The company believes that its assets are not valued correctly (fairly). The company is trading at 0.7x its net asset value. The company is trading at 0.85x book value. There are just three companies in the top 20 (market cap) with a price/book ratio of less than 1.0.
Kinross' Tasiast and Paracatu assets alone would justify its current valuation.
That said, Kinross Gold is a cash cow. The company has an implied 2023 free cash flow yield of 13%. Free cash flow is net income adjusted for non-cash operating items and capital expenditures. FCF is cash a company can distribute to shareholders without having to fear that its business may suffer - assuming CapEx is sufficient and the balance sheet doesn't need to be repaired.
One of the reasons for high margins is a low AISC (all-in-sustaining costs). In 3Q22, the company's AISC was $1,282. That's 72% of the current gold price.
Moreover, while the AISC has been in a steady uptrend due to cost pressure, the AISC is likely to peak due to fading inflation headwinds. According to mining expert Taylor Dart who wrote a very good and detailed article earlier this month (he also made the chart above):
[...] commentary in the Q3 Earnings Season suggests that inflationary pressures may have peaked, and there has been some moderation in some areas already. This doesn't mean that costs will drop off a cliff, but it suggests that we may have seen peak costs for most producers in Q2/Q3 2022 and that we could see easier year-over-year comps in 2023.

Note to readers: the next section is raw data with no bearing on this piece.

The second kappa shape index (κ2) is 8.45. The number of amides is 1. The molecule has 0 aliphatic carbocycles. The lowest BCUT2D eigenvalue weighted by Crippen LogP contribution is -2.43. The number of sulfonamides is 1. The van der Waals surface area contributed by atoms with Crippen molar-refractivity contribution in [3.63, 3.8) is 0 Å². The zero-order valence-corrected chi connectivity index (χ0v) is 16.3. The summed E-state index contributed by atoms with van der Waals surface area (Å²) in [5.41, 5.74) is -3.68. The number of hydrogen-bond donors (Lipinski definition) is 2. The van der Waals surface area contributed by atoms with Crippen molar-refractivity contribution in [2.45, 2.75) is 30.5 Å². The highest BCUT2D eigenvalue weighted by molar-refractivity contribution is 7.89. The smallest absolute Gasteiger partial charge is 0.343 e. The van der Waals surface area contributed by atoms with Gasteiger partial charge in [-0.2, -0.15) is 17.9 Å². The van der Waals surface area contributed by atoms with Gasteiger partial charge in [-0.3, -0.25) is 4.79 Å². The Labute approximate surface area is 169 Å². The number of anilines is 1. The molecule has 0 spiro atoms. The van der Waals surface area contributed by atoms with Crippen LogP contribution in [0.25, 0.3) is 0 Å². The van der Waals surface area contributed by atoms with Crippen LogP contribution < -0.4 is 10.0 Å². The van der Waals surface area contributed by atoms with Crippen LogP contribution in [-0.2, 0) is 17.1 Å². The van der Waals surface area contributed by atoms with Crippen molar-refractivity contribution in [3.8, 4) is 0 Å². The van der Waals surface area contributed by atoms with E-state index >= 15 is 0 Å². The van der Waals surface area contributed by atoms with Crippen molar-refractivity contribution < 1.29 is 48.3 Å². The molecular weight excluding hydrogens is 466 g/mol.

With that said, high free cash flow is good. However, it's even better that most of it will end up benefiting investors.
After all, it has a healthy balance sheet, meaning no need to prioritize debt reduction over cash distributions. KGC has a BBB/BBB-/Baa3 credit rating. It has no major debt maturities until 2024, and just $1.25 billion in senior notes.
Next year, the company's net debt is expected to fall to $1.7 billion. That's just 1.2x EBITDA.
Hence, this year, total buybacks are likely to total $300 million. In the next two years, buybacks are expected to be higher than 75% of FCF. This will only change if the net leverage ratio rises above 1.7x.